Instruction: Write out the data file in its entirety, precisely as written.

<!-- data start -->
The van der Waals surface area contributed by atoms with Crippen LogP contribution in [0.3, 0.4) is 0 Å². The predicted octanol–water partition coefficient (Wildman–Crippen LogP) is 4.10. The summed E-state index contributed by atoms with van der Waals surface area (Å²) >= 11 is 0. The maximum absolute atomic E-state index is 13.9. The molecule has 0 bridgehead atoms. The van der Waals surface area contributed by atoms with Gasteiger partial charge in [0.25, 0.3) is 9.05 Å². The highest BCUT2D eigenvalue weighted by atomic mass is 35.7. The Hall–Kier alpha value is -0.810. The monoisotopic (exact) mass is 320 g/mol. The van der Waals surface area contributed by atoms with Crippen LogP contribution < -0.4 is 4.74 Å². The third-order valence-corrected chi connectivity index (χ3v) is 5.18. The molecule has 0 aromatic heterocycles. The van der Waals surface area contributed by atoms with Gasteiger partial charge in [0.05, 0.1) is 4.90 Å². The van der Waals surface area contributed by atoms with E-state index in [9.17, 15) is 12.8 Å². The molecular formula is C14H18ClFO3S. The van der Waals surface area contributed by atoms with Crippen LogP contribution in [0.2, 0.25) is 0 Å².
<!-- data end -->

The van der Waals surface area contributed by atoms with Crippen LogP contribution in [0.3, 0.4) is 0 Å². The predicted octanol–water partition coefficient (Wildman–Crippen LogP) is 4.10. The summed E-state index contributed by atoms with van der Waals surface area (Å²) >= 11 is 0. The maximum absolute atomic E-state index is 13.9. The molecule has 0 bridgehead atoms. The van der Waals surface area contributed by atoms with Gasteiger partial charge in [0.25, 0.3) is 9.05 Å². The highest BCUT2D eigenvalue weighted by atomic mass is 35.7. The Hall–Kier alpha value is -0.810. The monoisotopic (exact) mass is 320 g/mol. The van der Waals surface area contributed by atoms with Crippen LogP contribution < -0.4 is 4.74 Å². The third-order valence-corrected chi connectivity index (χ3v) is 5.18. The molecule has 0 aromatic heterocycles. The van der Waals surface area contributed by atoms with Gasteiger partial charge in [0.05, 0.1) is 4.90 Å². The van der Waals surface area contributed by atoms with E-state index in [9.17, 15) is 12.8 Å². The molecular formula is C14H18ClFO3S. The van der Waals surface area contributed by atoms with Crippen LogP contribution in [0.2, 0.25) is 0 Å².